This year's Mardi Gras events will be held March 3.
ALBANY — The downtown Mardi Gras celebration held each year during the first weekend in March is going through a few changes.
Phil Cannon, an Albany attorney who is with the Downtown Merchants Association, shared some plans for the festivities — which, based on last year’s numbers, officials expect more than 50,000 people to attend — at a recent civic club meeting.
The most obvious changes will be the locations of the festival as well as the SB&T Bike Race.
The street festival, for the last several years, has been held on the 200 block of West Broad Avenue. It has now been moved to the 100 block of Front Street, just outside the Albany Welcome Center.
“This is so everything will be centered,” Cannon told the Dougherty Rotary Club Tuesday.
The festival move made it necessary to move the location of the annual bike race, which will be taking place on the same day along with the Albany marathon and half-marathon. In past years, bakers have ridden on a course laid out in a figure-eight pattern that took riders west on Pine Avenue, north on Jackson Street, east on Flint Avenue, south on North Washington Street, east on Pine Avenue, south on Front Street, west on Broad Avenue, north on Washington Street and then west on Pine Avenue.
The new route will start from the intersection of Pine Avenue and North Washington Street. From there, it will go southward and west on Broad Avenue, north on Jackson Street, east on West Roosevelt Avenue and south on Washington Street.
The new route will transform the course into a rectangular shape. The festival will run from noon to midnight on March 3 and include many of the features people expect from year to year, from music to food to entertainment.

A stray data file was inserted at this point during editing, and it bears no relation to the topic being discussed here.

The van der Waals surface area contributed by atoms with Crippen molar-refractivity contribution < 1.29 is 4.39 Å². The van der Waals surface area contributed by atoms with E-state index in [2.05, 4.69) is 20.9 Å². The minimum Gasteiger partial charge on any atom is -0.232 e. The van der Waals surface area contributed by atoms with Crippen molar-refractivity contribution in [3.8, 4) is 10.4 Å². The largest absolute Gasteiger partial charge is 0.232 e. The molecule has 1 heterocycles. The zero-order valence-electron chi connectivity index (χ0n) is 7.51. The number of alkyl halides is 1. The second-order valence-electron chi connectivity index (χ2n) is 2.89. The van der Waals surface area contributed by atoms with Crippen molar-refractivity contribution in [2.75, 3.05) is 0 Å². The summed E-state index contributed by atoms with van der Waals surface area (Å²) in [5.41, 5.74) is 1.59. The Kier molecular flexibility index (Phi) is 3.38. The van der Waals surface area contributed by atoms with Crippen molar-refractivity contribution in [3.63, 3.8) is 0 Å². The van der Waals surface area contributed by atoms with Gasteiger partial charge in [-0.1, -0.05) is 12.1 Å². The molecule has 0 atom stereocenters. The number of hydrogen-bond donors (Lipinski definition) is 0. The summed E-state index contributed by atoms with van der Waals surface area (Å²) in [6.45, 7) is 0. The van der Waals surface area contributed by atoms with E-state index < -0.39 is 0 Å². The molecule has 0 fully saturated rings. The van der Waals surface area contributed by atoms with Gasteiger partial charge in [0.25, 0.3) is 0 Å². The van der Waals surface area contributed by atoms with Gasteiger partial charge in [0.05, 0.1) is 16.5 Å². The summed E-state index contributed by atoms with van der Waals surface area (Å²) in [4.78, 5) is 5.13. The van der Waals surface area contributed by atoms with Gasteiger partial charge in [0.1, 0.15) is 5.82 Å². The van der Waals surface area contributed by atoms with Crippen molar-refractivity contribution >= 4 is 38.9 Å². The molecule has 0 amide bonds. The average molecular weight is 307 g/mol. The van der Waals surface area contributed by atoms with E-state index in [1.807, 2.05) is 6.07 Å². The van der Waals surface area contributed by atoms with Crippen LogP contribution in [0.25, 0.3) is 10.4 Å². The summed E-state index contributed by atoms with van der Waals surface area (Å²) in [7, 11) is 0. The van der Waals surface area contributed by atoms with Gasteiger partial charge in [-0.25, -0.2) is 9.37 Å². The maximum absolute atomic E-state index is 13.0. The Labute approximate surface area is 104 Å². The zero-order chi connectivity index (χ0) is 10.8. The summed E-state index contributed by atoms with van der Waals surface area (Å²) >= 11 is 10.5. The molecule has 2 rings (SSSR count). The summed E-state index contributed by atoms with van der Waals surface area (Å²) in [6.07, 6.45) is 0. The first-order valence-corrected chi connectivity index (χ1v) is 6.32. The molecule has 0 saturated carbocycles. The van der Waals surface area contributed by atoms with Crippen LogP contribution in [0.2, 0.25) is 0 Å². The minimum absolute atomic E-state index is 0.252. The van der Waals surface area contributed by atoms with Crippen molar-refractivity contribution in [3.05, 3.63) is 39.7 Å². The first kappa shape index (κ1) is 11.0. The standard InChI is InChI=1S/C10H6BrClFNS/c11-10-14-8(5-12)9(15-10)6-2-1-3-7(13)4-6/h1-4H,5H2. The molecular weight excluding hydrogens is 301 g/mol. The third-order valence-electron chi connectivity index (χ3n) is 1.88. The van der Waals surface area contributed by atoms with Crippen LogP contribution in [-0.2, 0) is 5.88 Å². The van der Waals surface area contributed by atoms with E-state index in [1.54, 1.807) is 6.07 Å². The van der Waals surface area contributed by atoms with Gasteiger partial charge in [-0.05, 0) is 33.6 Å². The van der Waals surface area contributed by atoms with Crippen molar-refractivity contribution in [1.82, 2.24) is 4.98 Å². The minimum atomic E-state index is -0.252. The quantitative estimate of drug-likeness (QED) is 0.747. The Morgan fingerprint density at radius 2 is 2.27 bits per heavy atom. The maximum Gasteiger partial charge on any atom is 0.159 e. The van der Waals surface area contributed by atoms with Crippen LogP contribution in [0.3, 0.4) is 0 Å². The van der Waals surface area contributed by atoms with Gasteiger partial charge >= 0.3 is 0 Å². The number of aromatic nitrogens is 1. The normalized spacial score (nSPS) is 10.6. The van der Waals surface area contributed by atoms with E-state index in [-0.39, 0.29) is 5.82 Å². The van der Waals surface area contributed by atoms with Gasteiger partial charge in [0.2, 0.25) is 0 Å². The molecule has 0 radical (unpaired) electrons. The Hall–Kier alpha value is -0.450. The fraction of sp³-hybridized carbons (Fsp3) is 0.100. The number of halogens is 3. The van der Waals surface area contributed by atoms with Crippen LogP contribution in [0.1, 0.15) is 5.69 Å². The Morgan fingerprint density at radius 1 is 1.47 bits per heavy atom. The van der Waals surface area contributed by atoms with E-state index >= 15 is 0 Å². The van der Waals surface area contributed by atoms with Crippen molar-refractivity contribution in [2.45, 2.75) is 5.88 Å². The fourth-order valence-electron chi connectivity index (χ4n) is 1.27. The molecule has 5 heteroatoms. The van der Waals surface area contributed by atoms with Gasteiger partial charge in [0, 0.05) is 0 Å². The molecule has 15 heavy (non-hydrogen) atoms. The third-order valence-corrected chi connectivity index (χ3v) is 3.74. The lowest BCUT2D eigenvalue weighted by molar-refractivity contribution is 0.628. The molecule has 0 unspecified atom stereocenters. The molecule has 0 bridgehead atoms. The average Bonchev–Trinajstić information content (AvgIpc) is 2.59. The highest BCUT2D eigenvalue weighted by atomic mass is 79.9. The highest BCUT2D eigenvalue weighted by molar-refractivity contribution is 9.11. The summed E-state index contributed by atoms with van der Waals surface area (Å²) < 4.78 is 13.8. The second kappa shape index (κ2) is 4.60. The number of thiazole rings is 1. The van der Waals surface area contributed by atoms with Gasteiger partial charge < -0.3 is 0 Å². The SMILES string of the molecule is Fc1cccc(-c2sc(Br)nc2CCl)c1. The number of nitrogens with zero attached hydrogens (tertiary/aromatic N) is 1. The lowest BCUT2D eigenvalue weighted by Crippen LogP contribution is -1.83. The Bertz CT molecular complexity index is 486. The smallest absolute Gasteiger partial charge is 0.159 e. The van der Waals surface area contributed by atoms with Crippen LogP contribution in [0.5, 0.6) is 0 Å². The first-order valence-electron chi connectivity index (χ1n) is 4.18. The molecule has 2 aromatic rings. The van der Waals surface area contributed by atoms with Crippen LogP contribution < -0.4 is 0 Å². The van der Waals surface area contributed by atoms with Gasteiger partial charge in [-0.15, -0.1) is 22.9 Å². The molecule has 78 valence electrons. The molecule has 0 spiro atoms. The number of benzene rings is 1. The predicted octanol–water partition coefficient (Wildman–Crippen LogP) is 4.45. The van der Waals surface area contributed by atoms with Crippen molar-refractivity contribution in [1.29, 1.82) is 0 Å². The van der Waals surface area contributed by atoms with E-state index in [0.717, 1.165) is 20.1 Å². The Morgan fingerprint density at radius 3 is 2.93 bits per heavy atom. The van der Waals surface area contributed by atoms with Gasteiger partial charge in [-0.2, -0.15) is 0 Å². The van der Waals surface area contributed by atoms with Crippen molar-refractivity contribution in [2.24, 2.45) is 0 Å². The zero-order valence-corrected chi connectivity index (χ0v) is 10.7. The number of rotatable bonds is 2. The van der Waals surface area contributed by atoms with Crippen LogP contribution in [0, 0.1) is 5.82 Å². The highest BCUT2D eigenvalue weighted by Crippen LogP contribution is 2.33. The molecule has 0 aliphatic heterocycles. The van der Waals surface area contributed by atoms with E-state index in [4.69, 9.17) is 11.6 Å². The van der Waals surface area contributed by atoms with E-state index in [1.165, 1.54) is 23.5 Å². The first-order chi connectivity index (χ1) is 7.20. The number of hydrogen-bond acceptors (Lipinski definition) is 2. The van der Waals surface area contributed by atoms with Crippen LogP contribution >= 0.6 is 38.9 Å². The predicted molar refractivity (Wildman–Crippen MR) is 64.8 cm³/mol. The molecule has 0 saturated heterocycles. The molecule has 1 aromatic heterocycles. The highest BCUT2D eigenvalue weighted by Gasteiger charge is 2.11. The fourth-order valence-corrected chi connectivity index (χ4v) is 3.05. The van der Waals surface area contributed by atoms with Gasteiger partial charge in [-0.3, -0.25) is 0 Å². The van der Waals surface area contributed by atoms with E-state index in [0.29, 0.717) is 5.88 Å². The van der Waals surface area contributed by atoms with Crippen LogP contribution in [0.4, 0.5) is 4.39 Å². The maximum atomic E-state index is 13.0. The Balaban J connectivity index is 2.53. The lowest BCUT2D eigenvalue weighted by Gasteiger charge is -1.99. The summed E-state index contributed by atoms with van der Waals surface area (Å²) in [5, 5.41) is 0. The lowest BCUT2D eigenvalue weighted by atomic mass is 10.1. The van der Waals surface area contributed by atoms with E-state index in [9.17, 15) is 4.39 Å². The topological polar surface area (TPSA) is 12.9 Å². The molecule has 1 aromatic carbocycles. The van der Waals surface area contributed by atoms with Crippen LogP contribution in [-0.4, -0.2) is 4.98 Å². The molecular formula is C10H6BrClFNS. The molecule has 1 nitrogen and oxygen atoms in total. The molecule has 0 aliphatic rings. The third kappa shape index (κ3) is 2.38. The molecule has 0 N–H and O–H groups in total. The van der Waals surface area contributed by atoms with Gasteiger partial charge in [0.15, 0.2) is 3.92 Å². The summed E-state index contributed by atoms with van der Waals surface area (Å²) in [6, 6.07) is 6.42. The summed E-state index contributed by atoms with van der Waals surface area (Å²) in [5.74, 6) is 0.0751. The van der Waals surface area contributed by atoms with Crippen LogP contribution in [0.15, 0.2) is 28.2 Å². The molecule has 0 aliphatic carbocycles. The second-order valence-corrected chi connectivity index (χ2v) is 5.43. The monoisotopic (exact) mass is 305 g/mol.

The Mardi Gras festival, now in its 10th year, was started by Cannon and local restaurateur and musician Bo Henry. There were 1,300 attendees the first year, a number that has since grown to 50,000 people.
“I met Bo Henry and began talking about ways to get the community involved with downtown Albany,” Cannon said. “There were 1,300 people there the first year, and 3,000 the next year.
“Then, Sara Underdown came in and added the bike race, and the marathon the year after that.”
Cannon said that, for the first few years, he and Henry paid for the event out of their own pockets — and that it took several years to get their money back.
In recent years, it has taken $48,000 to pull the festivities off. Cannon said he expected this year’s cost to run around $55,000.
“It was about five years before we got our money back, and now we make enough to fund the next year’s event,” Cannon said. “I’m proud to say that we do not spend one penny of the taxpayers’ money.
“It is truly an event that funds itself.”
Cannon also presented to Rotarians the planned marathon and half-marathon routes, which remain essentially the same as they have been from previous years.
“It is surprising how much of Dougherty County we cover (through the marathon and half-marathon courses),” Cannon said.
As of Tuesday, there were 100 more registered for the race than at the same time last year, event coordinators at the club meeting said.
“This (the Mardi Gras weekend) has put Albany, Georgia on the world map,” Cannon said. “If we let it grow, it will (benefit the community).”
Officials are currently recruiting 2,000-3,000 volunteers to help out with the marathon.
“This is a lot of volunteers for a community this size, but we don’t (usually) have a problem getting volunteers,” Cannon said.
The Flint RiverQuarium Turtle Race and Praise in the Park will be among the other activities planned to take place in the downtown area that weekend.
Bobby McKinney, interim CEO of the Albany Area Chamber of Commerce, said the economic impact from this year’s festivities is expected to surpass $1 million.